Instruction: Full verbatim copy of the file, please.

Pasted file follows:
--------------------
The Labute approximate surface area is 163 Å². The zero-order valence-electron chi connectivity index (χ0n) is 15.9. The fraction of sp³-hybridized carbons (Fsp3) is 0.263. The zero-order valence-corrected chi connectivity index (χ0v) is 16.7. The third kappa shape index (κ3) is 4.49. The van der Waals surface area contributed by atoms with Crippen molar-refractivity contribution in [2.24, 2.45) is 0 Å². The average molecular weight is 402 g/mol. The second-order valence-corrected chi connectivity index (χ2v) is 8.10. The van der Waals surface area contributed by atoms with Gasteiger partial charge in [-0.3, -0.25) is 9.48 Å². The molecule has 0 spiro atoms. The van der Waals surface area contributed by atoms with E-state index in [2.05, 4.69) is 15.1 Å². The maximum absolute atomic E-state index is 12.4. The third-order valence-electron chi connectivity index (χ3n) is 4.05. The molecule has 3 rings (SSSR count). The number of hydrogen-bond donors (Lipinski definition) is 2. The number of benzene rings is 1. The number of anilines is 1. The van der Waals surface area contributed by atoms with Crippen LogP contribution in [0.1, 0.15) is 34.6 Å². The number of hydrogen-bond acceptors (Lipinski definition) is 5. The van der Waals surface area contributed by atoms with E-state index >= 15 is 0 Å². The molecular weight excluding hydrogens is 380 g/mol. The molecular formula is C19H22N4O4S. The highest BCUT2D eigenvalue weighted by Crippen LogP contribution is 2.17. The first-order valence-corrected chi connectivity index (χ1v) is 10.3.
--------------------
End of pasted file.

The Labute approximate surface area is 163 Å². The zero-order valence-electron chi connectivity index (χ0n) is 15.9. The fraction of sp³-hybridized carbons (Fsp3) is 0.263. The zero-order valence-corrected chi connectivity index (χ0v) is 16.7. The third kappa shape index (κ3) is 4.49. The van der Waals surface area contributed by atoms with Crippen molar-refractivity contribution in [2.24, 2.45) is 0 Å². The average molecular weight is 402 g/mol. The second-order valence-corrected chi connectivity index (χ2v) is 8.10. The van der Waals surface area contributed by atoms with Gasteiger partial charge in [-0.3, -0.25) is 9.48 Å². The molecule has 0 spiro atoms. The van der Waals surface area contributed by atoms with E-state index in [2.05, 4.69) is 15.1 Å². The maximum absolute atomic E-state index is 12.4. The third-order valence-electron chi connectivity index (χ3n) is 4.05. The molecule has 3 rings (SSSR count). The number of hydrogen-bond donors (Lipinski definition) is 2. The number of benzene rings is 1. The number of anilines is 1. The van der Waals surface area contributed by atoms with Crippen LogP contribution in [0.1, 0.15) is 34.6 Å². The number of hydrogen-bond acceptors (Lipinski definition) is 5. The van der Waals surface area contributed by atoms with E-state index >= 15 is 0 Å². The molecular weight excluding hydrogens is 380 g/mol. The molecular formula is C19H22N4O4S. The highest BCUT2D eigenvalue weighted by Crippen LogP contribution is 2.17. The first-order valence-corrected chi connectivity index (χ1v) is 10.3.